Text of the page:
The sixth-ranked safety is Gerald Demps (Valdosta, Ga./Lowndes). Demps is another one of those multi-position athletes who plays much faster than his straight-ahead speed suggests. The Florida State Seminoles will love the way he explodes through the ball carrier when making open-field tackles.
Scouts Inc. grades safeties in eight categories:
Safety grading criteria
1. Man-to-man coverage: How flexible are their hips and smooth are their turns? How well do they backpedal? How fast can they accelerate?
2. Zone coverage: Do they show good range? Do they cover a lot of ground? How are they in the deep half? How is their overall awareness and instinct?
3. Closing quickness: Do they plant and drive well? Do they close and get to the ball in the air?
4. Key and diagnose: How well do they read the QB? Do they anticipate well? Do they seem to be in the right spot?
5. Lateral pursuit: Can they get over trash? How is the movement in their hips? Can they chase sideline to sideline?
6. Tackling: Do they wrap up well? Do they tackle low or high? Are they able to drag down? Do they tackle with power and are they punishing?
7. Pass drop: How flexible are their hips and how smooth are their turns? Do they get adequate depth? Do they show awareness in zone coverage?
8. Pass coverage/hands: Can they cover man-to-man? Can they match up in the red zone? Do they have good ball skills?
Secondary coaches love to coach a safety who can transition quickly after beckpedaling and who can plant and drive to the football without a loss of speed or motion. Such is the case with Gabe Lynn (Jenks, Okla.) who also excels as a return specialist.
Safety T.J. McDonald (Fresno, Calif./Edison) is a powerful hitter who unloads on running backs and receivers more like a linebacker. He flies to the football like a heat-seeking missile.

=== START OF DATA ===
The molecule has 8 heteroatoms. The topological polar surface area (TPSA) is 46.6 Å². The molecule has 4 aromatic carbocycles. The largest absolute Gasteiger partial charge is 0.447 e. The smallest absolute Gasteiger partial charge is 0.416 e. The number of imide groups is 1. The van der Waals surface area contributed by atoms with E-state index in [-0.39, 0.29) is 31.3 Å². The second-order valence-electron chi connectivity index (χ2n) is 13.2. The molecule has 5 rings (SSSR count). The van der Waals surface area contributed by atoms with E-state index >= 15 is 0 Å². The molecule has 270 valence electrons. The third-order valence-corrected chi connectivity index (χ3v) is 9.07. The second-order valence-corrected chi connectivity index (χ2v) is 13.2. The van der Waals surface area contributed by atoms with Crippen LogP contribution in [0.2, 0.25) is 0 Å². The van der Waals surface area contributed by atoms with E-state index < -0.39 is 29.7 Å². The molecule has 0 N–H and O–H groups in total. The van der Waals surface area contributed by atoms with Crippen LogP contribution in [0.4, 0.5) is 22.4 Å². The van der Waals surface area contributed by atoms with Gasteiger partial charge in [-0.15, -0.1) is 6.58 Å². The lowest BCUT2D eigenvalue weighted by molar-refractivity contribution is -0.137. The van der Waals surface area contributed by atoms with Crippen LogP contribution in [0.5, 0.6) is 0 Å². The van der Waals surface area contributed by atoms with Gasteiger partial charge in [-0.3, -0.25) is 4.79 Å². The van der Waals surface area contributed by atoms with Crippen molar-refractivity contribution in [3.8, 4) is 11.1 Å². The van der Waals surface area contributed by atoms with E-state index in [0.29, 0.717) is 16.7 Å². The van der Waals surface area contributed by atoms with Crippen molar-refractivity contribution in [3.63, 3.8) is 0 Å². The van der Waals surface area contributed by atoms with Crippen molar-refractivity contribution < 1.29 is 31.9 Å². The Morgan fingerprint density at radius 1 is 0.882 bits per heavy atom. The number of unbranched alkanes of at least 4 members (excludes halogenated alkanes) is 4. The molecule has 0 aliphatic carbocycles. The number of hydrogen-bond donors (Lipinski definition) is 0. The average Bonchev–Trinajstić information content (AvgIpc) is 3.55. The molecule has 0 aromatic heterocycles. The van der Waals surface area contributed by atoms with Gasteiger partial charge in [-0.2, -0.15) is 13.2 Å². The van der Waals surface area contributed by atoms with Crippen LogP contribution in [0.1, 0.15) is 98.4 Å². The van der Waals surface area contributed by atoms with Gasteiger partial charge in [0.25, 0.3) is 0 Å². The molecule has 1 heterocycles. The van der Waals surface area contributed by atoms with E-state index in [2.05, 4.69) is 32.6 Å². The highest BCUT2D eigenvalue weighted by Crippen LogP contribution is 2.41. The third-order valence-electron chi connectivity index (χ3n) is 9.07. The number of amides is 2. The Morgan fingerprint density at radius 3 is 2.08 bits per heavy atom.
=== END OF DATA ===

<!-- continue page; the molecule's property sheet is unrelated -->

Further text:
The Big Ten Conference picked up verbals from the final two safeties ranked in the top 10. It's only fitting they will go to rival schools -- Michigan and Ohio State. Isaiah Bell (Youngstown, Ohio/Liberty) will venture from Youngstown to play for the Wolverines, and Jamie Wood (Pickerington, Ohio/Central) will stay in central Ohio to play for the Buckeyes.
At 209 pounds, Bell is a huge safety, but he moves like a much lighter athlete. He is a very fluid defensive player who is especially impressive in zone coverage. Wood, meanwhile, is an intensely competitive back who is best-suited for the strong safety position. He displays great timing on special teams when coming off the edge to block punts and field goals.
The Class of 2009 safeties are confident, skilled athletes who pride themselves on their physical nature. They react, attack and hit with reckless abandon whether in run support or covering kicks. They also thrive on separating wide receivers from the football on pass coverage anytime they have the opportunity.
Bill Conley worked at Ohio State for 17 years as an assistant coach and recruiting coordinator. Since retiring from Ohio State in 2004, Conley has worked as a contributor and analyst for Columbus-area print and broadcast media and as a professional speaker. He also published a book recounting his years as Buckeye recruiting coordinator, "Buckeye Bumper Crops."